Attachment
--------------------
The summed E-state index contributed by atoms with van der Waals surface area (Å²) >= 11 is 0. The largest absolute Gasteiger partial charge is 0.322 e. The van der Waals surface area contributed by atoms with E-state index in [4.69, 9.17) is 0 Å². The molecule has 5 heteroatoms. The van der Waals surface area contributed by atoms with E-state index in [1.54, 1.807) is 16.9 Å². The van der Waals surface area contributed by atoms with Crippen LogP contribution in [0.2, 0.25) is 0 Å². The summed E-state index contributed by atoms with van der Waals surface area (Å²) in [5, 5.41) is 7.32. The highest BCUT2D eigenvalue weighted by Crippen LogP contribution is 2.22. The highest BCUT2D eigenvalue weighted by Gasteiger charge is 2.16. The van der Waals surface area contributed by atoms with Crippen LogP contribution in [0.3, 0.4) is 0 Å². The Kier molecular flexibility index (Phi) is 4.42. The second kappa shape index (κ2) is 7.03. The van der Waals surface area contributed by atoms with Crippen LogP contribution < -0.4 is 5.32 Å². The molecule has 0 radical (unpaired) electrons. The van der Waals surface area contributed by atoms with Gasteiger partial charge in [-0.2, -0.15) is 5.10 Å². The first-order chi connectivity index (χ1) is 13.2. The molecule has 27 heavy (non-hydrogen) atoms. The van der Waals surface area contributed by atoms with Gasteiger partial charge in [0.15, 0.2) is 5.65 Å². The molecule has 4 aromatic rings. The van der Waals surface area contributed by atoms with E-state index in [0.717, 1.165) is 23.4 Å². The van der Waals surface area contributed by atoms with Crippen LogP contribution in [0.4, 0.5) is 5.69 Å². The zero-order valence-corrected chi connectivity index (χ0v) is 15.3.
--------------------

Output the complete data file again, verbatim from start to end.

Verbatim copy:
The summed E-state index contributed by atoms with van der Waals surface area (Å²) >= 11 is 0. The largest absolute Gasteiger partial charge is 0.322 e. The van der Waals surface area contributed by atoms with E-state index in [4.69, 9.17) is 0 Å². The molecule has 5 heteroatoms. The van der Waals surface area contributed by atoms with E-state index in [1.54, 1.807) is 16.9 Å². The van der Waals surface area contributed by atoms with Crippen LogP contribution in [0.2, 0.25) is 0 Å². The summed E-state index contributed by atoms with van der Waals surface area (Å²) in [5, 5.41) is 7.32. The highest BCUT2D eigenvalue weighted by Crippen LogP contribution is 2.22. The highest BCUT2D eigenvalue weighted by Gasteiger charge is 2.16. The van der Waals surface area contributed by atoms with Crippen LogP contribution in [0.3, 0.4) is 0 Å². The Kier molecular flexibility index (Phi) is 4.42. The second kappa shape index (κ2) is 7.03. The van der Waals surface area contributed by atoms with Crippen LogP contribution < -0.4 is 5.32 Å². The molecule has 0 radical (unpaired) electrons. The van der Waals surface area contributed by atoms with Gasteiger partial charge in [-0.2, -0.15) is 5.10 Å². The first-order chi connectivity index (χ1) is 13.2. The molecule has 27 heavy (non-hydrogen) atoms. The van der Waals surface area contributed by atoms with Gasteiger partial charge in [0.15, 0.2) is 5.65 Å². The molecule has 4 aromatic rings. The van der Waals surface area contributed by atoms with E-state index in [0.717, 1.165) is 23.4 Å². The van der Waals surface area contributed by atoms with Crippen LogP contribution in [0.4, 0.5) is 5.69 Å². The zero-order valence-corrected chi connectivity index (χ0v) is 15.3.